6)Keep life in perspective I like feeling safe and secure and at home sometimes, but there’s so much life out there waiting to be lived. There are so many times when I’ve let practical matters, other people, and insecurities keep me from living. There are so many times I let fear, self-doubt, and the knowledge of my own inadequacy taint my life experience. If being sick teaches you anything, it’s that most of the reason that you have not to do things don’t matter, and you need far less than you think you do to look and feel the way you’d like. In fact, sometimes, you actually feel better and freer when you have less things, less encumbrances, less choices. You are able, somehow, to feel more like yourself and more loved, because you’re less worried about all the baggage you’re carrying with you.
There are, of course, so many other things. I’d like to have a picnic in the park with a good friend, attend a crazy summertime party where I feel impossibly old, go to the theatre, the opera, the symphony. I’d like to drink overpriced cocktails at a speakeasy in a funny hat, see a movie in a movie theatre, go to a street fair, see a band play, do artistic and unusual things, eat dinner at food trucks, end up back in New Orleans, watch Shakespeare in the park, move back into a city, and just generally never say no to adventure. It seems fair that if the Universe gives me back my health, that it will change me a little bit, and remind me of the person I once used to be and the person I’d like to be…and find some way to blend them, and move past the person I am now, a person who is so often defined and limited by illness and fear and depression.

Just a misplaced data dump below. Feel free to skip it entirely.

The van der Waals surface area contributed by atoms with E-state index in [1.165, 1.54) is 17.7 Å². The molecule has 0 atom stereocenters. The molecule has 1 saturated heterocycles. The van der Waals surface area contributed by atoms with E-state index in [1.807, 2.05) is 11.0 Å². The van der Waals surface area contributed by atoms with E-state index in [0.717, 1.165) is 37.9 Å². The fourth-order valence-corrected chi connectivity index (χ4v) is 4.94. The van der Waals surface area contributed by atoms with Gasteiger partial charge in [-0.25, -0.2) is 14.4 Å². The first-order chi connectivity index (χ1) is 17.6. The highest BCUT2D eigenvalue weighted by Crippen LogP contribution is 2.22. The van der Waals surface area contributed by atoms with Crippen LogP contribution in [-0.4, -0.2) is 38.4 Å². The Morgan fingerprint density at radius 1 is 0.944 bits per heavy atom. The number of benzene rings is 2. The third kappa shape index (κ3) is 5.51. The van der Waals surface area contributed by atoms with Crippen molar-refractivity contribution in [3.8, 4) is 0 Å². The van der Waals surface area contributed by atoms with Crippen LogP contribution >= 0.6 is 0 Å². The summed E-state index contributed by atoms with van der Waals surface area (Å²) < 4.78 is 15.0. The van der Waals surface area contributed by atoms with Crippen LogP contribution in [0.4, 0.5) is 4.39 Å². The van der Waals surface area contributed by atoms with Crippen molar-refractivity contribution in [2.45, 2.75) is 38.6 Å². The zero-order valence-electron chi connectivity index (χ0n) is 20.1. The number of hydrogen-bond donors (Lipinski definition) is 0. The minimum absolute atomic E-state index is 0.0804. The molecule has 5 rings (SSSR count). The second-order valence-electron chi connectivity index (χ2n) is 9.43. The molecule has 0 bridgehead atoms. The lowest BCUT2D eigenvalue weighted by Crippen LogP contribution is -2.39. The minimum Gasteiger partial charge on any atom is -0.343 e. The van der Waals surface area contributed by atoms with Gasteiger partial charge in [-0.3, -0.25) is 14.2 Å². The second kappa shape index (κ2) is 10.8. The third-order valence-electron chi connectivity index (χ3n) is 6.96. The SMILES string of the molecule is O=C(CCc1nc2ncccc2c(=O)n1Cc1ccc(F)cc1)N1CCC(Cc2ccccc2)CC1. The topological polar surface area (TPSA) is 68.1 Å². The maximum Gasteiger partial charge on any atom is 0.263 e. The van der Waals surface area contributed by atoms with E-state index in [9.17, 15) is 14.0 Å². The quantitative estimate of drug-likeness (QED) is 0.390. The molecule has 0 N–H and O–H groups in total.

If I get better, I will appreciate life is finite and health is temporary, and I will remember there’s plenty of time to sleep and watch TV when I’m 80. I will remember that as much as I love the internet, and my phone, and my camera, there’s more to life than being uber-connected. There’s real experience, and being free and open to that makes you feel like the best version of yourself possible, in a way no electronic device can substitute.